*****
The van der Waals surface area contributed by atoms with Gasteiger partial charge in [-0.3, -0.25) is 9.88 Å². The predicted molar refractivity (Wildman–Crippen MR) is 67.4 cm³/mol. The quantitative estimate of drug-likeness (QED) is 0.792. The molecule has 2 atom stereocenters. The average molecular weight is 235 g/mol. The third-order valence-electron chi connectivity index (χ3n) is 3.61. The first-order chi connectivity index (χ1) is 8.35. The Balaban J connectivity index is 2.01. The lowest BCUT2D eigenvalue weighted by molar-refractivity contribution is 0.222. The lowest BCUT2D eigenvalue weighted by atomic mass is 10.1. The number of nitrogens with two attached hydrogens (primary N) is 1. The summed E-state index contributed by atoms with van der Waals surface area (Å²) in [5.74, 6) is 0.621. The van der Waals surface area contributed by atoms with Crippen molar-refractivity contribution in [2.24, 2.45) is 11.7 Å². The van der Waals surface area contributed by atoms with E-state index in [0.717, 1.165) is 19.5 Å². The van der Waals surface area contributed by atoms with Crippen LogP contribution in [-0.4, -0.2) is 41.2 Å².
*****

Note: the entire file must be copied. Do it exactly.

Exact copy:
The van der Waals surface area contributed by atoms with Gasteiger partial charge in [-0.3, -0.25) is 9.88 Å². The predicted molar refractivity (Wildman–Crippen MR) is 67.4 cm³/mol. The quantitative estimate of drug-likeness (QED) is 0.792. The molecule has 2 atom stereocenters. The average molecular weight is 235 g/mol. The third-order valence-electron chi connectivity index (χ3n) is 3.61. The first-order chi connectivity index (χ1) is 8.35. The Balaban J connectivity index is 2.01. The lowest BCUT2D eigenvalue weighted by molar-refractivity contribution is 0.222. The lowest BCUT2D eigenvalue weighted by atomic mass is 10.1. The number of nitrogens with two attached hydrogens (primary N) is 1. The summed E-state index contributed by atoms with van der Waals surface area (Å²) in [5.74, 6) is 0.621. The van der Waals surface area contributed by atoms with Crippen molar-refractivity contribution in [2.24, 2.45) is 11.7 Å². The van der Waals surface area contributed by atoms with E-state index in [0.717, 1.165) is 19.5 Å². The van der Waals surface area contributed by atoms with Crippen LogP contribution in [-0.4, -0.2) is 41.2 Å².